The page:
For more than a year, the prospect of a new adaptation of Frank Herbert’s sci-fi epic Dune has tantalized me. I have known of its existence for longer, of course, and watched excitedly as an impressive crew has assembled both in front of and behind the camera: Jessica Ferguson, Oscar Isaac, Josh Brolin, and others in key roles; Denis Villneueve (Blade Runner 2049, Arrival) as director, Hans Zimmer as composer.
Dune was supposed to come out last December. Alas, shortly after the release of the first trailer last September, we learned that the film would be delayed until October of this year — more than a full year. And last December, it emerged that Warner Bros. would release Dune (and other movies) simultaneously in theaters and on HBO Max. Villeneuve, who claims to have created the film for the large canvas of the theater, responded angrily to this decision. Finally, a few weeks ago, the movie’s release was moved from early October to October 22.
So it’s been a long path, and not quite a Golden one, for Dune. But as far as I know, it will still be possible to see it in a theater on that day, and I plan on it. And today, we got a new trailer:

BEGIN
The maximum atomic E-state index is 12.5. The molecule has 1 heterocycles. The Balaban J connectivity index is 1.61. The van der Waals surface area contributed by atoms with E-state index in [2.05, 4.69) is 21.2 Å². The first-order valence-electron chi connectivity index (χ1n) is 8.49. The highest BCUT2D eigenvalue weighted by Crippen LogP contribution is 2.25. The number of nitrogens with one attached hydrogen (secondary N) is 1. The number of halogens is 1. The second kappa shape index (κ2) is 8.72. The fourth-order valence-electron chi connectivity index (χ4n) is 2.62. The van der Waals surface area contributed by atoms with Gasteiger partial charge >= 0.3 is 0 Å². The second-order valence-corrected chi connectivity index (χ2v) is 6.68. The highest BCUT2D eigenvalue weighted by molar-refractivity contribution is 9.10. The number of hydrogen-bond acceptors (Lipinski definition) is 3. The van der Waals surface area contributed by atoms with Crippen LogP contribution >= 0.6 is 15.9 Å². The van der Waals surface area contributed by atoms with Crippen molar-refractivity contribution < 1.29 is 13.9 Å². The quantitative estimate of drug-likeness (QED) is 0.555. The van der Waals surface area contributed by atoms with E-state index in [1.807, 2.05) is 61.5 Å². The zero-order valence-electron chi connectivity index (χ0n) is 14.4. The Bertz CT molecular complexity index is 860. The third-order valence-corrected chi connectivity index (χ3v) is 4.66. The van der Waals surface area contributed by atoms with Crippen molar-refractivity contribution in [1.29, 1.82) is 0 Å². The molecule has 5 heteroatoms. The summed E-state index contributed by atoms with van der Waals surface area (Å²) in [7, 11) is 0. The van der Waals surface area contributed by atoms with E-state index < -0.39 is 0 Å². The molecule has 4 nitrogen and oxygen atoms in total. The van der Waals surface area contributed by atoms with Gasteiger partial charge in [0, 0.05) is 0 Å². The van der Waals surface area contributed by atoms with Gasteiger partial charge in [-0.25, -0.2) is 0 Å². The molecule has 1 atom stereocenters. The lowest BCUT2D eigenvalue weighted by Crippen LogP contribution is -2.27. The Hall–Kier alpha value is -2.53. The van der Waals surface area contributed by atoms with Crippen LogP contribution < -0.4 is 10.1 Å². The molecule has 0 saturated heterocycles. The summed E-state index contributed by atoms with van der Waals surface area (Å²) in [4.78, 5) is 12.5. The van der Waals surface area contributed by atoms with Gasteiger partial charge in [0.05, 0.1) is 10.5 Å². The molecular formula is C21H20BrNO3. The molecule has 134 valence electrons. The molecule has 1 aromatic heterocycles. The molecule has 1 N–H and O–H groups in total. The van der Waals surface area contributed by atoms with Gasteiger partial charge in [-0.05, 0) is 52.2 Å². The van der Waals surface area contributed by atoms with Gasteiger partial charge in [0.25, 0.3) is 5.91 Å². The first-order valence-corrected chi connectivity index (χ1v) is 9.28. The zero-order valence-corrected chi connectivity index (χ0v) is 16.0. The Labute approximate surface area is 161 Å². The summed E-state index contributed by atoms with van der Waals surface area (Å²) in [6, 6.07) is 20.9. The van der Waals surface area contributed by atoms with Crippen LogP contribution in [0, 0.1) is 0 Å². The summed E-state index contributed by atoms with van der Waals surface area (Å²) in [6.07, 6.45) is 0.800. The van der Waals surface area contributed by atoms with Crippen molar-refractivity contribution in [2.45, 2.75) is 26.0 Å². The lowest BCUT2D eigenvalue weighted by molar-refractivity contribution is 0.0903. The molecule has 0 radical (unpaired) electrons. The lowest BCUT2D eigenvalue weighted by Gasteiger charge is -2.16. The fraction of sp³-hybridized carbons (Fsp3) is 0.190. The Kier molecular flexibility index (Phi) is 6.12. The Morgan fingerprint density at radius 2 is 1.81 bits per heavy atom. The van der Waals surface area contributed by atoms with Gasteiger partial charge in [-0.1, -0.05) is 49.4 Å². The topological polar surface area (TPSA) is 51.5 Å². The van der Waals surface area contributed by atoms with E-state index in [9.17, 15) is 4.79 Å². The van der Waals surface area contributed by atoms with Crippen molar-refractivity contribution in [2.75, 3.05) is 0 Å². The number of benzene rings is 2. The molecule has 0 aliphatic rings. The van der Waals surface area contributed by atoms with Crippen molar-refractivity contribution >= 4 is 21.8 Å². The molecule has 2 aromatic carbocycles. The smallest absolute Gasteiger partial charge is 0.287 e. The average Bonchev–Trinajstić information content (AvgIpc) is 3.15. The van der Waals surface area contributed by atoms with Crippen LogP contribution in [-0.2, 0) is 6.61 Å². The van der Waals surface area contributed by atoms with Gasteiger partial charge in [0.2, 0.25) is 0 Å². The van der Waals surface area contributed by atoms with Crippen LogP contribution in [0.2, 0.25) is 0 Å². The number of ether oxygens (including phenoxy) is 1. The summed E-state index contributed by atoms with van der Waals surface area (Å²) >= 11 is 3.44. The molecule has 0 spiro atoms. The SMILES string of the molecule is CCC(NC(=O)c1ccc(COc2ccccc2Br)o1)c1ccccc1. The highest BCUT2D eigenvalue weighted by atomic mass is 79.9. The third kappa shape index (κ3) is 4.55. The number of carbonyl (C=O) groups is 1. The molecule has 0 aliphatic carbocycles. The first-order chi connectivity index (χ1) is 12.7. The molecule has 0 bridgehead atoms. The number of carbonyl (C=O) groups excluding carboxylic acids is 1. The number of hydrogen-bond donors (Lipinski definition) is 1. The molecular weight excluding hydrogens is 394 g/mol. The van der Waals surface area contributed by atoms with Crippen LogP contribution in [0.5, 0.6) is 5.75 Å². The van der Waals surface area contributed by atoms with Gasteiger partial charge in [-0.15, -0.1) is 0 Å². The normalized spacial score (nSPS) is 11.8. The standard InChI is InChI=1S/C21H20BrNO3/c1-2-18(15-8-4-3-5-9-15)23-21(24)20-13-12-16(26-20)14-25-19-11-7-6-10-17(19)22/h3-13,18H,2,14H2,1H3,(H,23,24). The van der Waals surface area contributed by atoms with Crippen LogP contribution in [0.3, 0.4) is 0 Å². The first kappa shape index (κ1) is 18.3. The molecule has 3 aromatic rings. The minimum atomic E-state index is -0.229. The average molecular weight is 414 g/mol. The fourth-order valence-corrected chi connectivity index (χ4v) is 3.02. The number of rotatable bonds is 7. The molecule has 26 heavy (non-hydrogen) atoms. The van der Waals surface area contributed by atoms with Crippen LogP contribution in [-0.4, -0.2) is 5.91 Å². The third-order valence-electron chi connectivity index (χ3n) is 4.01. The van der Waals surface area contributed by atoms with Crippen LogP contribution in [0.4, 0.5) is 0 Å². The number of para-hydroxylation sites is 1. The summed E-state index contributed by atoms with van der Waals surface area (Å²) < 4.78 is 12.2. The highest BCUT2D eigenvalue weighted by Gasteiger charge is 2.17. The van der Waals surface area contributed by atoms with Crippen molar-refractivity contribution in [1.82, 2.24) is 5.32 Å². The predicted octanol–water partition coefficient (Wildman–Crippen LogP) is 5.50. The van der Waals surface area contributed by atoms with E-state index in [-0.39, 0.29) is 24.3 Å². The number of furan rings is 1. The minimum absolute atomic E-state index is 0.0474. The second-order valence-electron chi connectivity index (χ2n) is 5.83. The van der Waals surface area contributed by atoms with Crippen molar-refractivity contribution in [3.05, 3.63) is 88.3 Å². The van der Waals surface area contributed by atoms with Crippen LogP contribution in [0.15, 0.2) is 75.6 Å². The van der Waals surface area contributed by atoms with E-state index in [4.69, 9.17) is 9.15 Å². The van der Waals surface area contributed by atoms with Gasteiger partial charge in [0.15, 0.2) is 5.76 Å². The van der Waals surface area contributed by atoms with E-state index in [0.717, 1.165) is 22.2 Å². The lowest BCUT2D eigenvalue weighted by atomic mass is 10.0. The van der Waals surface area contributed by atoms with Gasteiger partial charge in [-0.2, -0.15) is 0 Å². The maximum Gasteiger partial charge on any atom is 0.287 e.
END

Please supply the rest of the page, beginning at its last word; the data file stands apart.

As a Dune fan, I will go into this movie not expecting to be surprised by the story, which I know quite well. The mysteries for me are not what will happen, but how will it be portrayed: how the actors do in their roles; what the effects and score are like; and how faithful the adaptation is. That’s what I’m looking for when I watch these trailers. And on that front, this one looks fairly promising. The visuals look leagues more advanced than those of the beleaguered 1984 adaptation, and the acting pedigree can’t be beat; even this short glimpse showed that. It also provided our first extended look at Stellan Skarsgård as the villainous Baron Harkonnen, shown floating above the ground for reasons that should be clear to Dune fans.
If there’s anything I’m worried about, it’s Paul Atreides, the main character. He will be portrayed by Timothée Chalamet, a waifish actor known mostly for moody, if well-received, indie roles up to this point. What I’ve seen so far leaves me skeptical of his ability to convey the nuances of Paul as a character. Particularly given the second thing about Paul I’m worried about: The movie seems to be presenting him as a straightforward hero. Without giving too much away, it’s worth saying that this is not exactly what Paul is. I hope Chalamet and the screenplay can capture this. I look forward to finding out.